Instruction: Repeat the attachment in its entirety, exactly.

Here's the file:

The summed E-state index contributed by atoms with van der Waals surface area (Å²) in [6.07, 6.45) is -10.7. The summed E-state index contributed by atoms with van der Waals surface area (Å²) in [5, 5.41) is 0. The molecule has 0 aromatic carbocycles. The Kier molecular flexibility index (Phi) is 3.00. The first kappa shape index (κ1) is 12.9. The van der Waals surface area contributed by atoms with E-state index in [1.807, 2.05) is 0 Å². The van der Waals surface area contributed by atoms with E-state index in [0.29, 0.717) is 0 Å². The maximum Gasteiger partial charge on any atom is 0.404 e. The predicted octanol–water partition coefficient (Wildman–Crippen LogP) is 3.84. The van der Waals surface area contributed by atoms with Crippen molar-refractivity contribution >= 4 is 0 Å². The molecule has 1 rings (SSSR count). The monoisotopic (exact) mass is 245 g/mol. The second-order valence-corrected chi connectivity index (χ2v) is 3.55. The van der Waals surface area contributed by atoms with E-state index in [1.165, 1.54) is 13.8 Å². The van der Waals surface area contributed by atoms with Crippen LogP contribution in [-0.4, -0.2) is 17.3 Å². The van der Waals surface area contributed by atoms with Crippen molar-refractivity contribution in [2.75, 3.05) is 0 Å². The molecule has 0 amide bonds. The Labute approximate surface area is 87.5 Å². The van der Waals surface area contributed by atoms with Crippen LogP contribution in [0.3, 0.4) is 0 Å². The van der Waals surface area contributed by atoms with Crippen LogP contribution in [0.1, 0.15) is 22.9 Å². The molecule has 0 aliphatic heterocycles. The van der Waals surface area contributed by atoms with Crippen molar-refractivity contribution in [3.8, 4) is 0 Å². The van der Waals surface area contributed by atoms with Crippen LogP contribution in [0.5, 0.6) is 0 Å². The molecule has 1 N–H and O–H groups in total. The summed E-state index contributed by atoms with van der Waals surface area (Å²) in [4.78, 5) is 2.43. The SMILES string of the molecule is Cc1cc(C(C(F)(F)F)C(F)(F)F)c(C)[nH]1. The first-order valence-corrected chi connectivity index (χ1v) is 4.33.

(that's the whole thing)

The summed E-state index contributed by atoms with van der Waals surface area (Å²) in [6.07, 6.45) is -10.7. The summed E-state index contributed by atoms with van der Waals surface area (Å²) in [5, 5.41) is 0. The molecule has 0 aromatic carbocycles. The Kier molecular flexibility index (Phi) is 3.00. The first kappa shape index (κ1) is 12.9. The van der Waals surface area contributed by atoms with E-state index in [1.807, 2.05) is 0 Å². The van der Waals surface area contributed by atoms with E-state index in [0.29, 0.717) is 0 Å². The maximum Gasteiger partial charge on any atom is 0.404 e. The predicted octanol–water partition coefficient (Wildman–Crippen LogP) is 3.84. The van der Waals surface area contributed by atoms with Crippen molar-refractivity contribution >= 4 is 0 Å². The molecule has 1 rings (SSSR count). The monoisotopic (exact) mass is 245 g/mol. The second-order valence-corrected chi connectivity index (χ2v) is 3.55. The van der Waals surface area contributed by atoms with E-state index in [1.165, 1.54) is 13.8 Å². The van der Waals surface area contributed by atoms with Crippen LogP contribution in [-0.4, -0.2) is 17.3 Å². The van der Waals surface area contributed by atoms with Crippen molar-refractivity contribution in [2.75, 3.05) is 0 Å². The molecule has 0 amide bonds. The Labute approximate surface area is 87.5 Å². The van der Waals surface area contributed by atoms with Crippen LogP contribution in [0.3, 0.4) is 0 Å². The van der Waals surface area contributed by atoms with Crippen LogP contribution in [0.1, 0.15) is 22.9 Å². The molecule has 0 aliphatic heterocycles. The van der Waals surface area contributed by atoms with Crippen molar-refractivity contribution in [3.8, 4) is 0 Å². The van der Waals surface area contributed by atoms with Crippen LogP contribution in [0.5, 0.6) is 0 Å². The molecule has 1 N–H and O–H groups in total. The summed E-state index contributed by atoms with van der Waals surface area (Å²) in [4.78, 5) is 2.43. The SMILES string of the molecule is Cc1cc(C(C(F)(F)F)C(F)(F)F)c(C)[nH]1. The first-order valence-corrected chi connectivity index (χ1v) is 4.33.